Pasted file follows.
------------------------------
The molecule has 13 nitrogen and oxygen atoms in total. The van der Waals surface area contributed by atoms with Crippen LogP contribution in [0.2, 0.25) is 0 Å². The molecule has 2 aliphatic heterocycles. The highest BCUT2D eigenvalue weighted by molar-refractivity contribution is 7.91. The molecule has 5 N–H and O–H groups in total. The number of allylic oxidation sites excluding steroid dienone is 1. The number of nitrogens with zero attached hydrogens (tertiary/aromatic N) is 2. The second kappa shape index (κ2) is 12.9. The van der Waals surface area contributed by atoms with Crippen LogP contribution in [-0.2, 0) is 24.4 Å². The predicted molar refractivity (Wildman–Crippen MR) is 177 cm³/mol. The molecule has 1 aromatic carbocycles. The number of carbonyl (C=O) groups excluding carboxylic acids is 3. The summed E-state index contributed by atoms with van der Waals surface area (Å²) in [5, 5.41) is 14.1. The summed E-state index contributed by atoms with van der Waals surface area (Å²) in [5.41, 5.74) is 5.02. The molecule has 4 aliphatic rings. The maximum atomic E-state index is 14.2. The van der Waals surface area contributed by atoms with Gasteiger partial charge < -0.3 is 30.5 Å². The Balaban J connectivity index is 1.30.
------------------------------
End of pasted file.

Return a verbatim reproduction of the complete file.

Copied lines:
The molecule has 13 nitrogen and oxygen atoms in total. The van der Waals surface area contributed by atoms with Crippen LogP contribution in [0.2, 0.25) is 0 Å². The molecule has 2 aliphatic heterocycles. The highest BCUT2D eigenvalue weighted by molar-refractivity contribution is 7.91. The molecule has 5 N–H and O–H groups in total. The number of allylic oxidation sites excluding steroid dienone is 1. The number of nitrogens with zero attached hydrogens (tertiary/aromatic N) is 2. The second kappa shape index (κ2) is 12.9. The van der Waals surface area contributed by atoms with Crippen LogP contribution in [-0.2, 0) is 24.4 Å². The predicted molar refractivity (Wildman–Crippen MR) is 177 cm³/mol. The molecule has 1 aromatic carbocycles. The number of carbonyl (C=O) groups excluding carboxylic acids is 3. The summed E-state index contributed by atoms with van der Waals surface area (Å²) in [5, 5.41) is 14.1. The summed E-state index contributed by atoms with van der Waals surface area (Å²) in [5.41, 5.74) is 5.02. The molecule has 4 aliphatic rings. The maximum atomic E-state index is 14.2. The van der Waals surface area contributed by atoms with Gasteiger partial charge < -0.3 is 30.5 Å². The Balaban J connectivity index is 1.30.